Once again, however, the time spent orally reviewing these chants does not have to be dry and boring. Find creative ways to enhance this time. We have several grammar songs and chants that have become so popular at our school, even the Kindergarteners know them. Many a student has been caught singing them on the playground, in the car, and on one occasion even in her sleep! Many of these were created by the students themselves. One fifth grade student set the imperfect and future tenses of esse to the music of the Mexican Hat Dance. Another group created a rap that listed all of the prepositions that take the ablative case, and another for those taking the accusative. We have nurtured such an attitude of enjoyment at our school with regard to Latin that my husband often teases me that I am “warping” these young minds. No - I’m merely “inflecting” them.
Once students have begun learning how to memorize the vocabulary and grammar paradigms of this language, it is time to show them how the two work together. Some programs prefer to wait until children are older to show them how to apply the tools of vocabulary and grammar work together. This could be compared to a lesson in wood shop in which we teach students about a nail and then about a hammer, but then put off instructing them on the affect the hammer has on the nail when applied. Once students have learned a few words and then a grammar chart, it is only natural to show them how the one affects the other. Latin for Children does just this. On day two of each chapter students are presented with a short and fairly simple grammar lesson. The lessons are written in a very straightforward manner that clearly takes into consideration a young audience, and the possibility of a novice teacher or parent who does not Classical Academic Press • www.ClassicalAcademicPress.com have any formal training in Latin. Before class look over the grammar page and the worksheet that follows.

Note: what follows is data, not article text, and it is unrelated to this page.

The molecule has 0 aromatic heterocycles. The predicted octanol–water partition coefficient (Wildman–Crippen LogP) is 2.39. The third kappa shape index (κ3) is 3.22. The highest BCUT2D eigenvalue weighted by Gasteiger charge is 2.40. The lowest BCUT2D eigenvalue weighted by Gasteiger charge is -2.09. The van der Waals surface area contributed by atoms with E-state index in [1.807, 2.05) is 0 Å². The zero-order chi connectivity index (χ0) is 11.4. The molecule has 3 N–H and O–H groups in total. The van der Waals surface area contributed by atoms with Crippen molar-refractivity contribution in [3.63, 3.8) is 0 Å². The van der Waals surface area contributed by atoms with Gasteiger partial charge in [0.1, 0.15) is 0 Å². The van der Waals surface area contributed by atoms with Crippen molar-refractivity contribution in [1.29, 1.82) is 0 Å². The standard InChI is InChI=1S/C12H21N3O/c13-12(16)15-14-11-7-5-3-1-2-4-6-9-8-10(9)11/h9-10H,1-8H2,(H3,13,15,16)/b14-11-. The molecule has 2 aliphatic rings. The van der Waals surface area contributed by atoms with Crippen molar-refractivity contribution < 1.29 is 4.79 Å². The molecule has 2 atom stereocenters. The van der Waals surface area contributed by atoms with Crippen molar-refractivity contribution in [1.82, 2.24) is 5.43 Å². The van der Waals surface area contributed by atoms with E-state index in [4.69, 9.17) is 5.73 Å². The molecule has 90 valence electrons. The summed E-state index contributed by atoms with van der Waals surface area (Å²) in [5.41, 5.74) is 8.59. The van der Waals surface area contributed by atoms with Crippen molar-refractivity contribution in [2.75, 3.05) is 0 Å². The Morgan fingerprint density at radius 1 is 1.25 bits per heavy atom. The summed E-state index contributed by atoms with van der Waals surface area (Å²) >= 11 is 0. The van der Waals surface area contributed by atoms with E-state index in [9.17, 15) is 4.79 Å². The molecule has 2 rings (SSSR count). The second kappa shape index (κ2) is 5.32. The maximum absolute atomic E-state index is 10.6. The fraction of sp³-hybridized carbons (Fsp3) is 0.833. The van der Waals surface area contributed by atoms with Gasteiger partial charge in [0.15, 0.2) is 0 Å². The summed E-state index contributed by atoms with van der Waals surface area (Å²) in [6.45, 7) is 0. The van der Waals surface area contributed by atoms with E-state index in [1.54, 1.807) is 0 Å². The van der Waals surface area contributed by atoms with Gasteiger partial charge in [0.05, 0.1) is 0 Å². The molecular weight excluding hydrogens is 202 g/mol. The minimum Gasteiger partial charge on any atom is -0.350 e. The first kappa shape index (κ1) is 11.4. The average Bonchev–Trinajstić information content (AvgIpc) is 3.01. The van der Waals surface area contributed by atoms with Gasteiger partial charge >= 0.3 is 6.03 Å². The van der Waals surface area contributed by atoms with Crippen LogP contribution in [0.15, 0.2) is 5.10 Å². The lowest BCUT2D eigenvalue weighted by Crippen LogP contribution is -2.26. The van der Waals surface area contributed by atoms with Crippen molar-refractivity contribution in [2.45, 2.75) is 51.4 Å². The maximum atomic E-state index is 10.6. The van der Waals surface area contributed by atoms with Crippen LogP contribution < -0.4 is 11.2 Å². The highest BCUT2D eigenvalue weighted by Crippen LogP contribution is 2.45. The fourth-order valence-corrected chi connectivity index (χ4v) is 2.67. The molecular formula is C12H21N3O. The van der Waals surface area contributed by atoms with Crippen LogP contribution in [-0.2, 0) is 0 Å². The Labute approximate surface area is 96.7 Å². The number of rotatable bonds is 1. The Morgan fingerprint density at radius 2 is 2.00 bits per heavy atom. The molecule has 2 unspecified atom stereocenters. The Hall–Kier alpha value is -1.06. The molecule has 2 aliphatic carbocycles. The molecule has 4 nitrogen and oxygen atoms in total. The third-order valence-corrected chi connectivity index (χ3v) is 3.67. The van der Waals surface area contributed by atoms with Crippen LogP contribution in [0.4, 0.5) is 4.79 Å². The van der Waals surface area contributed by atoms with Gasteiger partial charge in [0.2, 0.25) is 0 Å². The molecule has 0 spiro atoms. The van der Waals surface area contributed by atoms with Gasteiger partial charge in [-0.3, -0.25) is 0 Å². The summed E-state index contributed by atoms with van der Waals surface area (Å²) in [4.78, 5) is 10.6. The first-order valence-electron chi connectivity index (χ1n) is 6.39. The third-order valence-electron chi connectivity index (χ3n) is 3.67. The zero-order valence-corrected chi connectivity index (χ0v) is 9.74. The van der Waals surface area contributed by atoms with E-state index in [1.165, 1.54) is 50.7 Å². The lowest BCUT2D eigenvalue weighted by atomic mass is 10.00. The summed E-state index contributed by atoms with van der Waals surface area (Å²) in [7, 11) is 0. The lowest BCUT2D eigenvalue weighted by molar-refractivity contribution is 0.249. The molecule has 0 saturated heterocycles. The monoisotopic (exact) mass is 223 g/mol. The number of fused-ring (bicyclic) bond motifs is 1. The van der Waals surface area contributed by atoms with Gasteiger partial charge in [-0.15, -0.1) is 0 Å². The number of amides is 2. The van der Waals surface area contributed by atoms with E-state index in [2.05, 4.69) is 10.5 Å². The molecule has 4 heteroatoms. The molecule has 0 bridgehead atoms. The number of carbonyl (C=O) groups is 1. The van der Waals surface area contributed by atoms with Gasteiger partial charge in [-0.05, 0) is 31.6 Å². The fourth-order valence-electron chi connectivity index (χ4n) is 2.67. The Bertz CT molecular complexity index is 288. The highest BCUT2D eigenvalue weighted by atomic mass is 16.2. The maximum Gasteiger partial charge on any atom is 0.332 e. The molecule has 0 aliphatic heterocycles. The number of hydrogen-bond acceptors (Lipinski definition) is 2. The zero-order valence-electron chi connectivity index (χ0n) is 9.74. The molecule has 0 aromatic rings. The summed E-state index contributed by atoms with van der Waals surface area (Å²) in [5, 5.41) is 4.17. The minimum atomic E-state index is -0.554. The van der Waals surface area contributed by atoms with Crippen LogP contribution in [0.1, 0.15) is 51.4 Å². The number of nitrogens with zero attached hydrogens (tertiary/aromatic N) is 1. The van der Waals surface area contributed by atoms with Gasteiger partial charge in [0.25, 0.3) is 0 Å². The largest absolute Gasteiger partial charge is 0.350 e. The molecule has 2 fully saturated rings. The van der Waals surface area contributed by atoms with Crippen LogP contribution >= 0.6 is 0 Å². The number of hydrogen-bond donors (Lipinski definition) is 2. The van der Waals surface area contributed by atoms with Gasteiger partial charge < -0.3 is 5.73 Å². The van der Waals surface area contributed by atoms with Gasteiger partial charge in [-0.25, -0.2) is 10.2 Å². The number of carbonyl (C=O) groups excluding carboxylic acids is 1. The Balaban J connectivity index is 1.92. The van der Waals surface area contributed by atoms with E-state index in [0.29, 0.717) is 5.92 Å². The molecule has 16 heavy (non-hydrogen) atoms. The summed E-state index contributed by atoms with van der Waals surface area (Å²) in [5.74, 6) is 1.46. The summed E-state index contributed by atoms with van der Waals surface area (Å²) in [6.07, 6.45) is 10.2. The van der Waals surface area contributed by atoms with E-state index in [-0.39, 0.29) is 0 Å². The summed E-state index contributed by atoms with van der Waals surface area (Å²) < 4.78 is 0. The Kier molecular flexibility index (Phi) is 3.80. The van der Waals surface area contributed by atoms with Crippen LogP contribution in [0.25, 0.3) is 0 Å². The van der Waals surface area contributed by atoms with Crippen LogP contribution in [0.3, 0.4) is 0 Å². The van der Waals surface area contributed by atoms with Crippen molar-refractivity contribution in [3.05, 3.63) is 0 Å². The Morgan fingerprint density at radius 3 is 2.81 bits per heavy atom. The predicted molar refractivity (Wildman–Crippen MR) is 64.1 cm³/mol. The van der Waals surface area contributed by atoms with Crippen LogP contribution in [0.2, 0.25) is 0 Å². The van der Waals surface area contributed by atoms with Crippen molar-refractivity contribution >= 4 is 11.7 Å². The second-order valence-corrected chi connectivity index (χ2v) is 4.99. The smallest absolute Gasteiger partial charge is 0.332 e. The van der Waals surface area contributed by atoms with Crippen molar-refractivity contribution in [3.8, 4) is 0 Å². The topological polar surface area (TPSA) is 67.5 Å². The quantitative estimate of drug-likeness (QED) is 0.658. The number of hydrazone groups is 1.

Every worksheet will have a grammar section with questions regarding the grammar lesson on the previous page. Take the time now to circle the answers on the grammar page so you know exactly where they are located. You will want to emphasize these as you give the day’s grammar lesson, particularly with the younger children.
Begin the grammar lesson by having the students read the grammar page out loud, stopping often to ask comprehension questions about what they have just read: “What is a conjugation? What does it mean to conjugate a verb?” As they read, have them also circle or underline the same passages that you identified in your preparation for the lesson. Allow them to use a colored pencil (markers tend to bleed).
This exercise is training them in the skill of note taking. Not only will they relish the opportunity to use colors in their book, this exercise will highlight the segments of the lesson they will need to complete the worksheet. As the students get older, it will become less necessary for you to tell them exactly which sentences they need to highlight. Instead at the end of the reading ask the class, “What is the most important point in the first paragraph? Circle that sentence.” Again, teaching is not simply filling them full of information, but training them how to learn.
Now the students are ready to review the vocabulary and grammar they have learned with their first assignment, the chapter worksheet. With all of the preparation you, as the teacher, have provided in discussing vocabulary words, derivatives, and grammar, the students should be able to work quietly on their own or with a single partner to complete the worksheet. Afterwards the teacher can collect the books to look over the assignment. Of course, with larger classes, taking up fifteen to twenty books can be quite a lot. Instead, you might consider having the students check their own work. Ask them again to produce a colored pencil – any color (always a big hit). Review the worksheet aloud as a class and ask them not to erase their mistakes, but simply write the correct answer over the error. It is important to emphasize that mistakes are a part of learning, and not an occasion for embarrassment. This method of correction and review tends to work best with the younger classes, who are not naturally given to reviewing their corrected assignments on their own.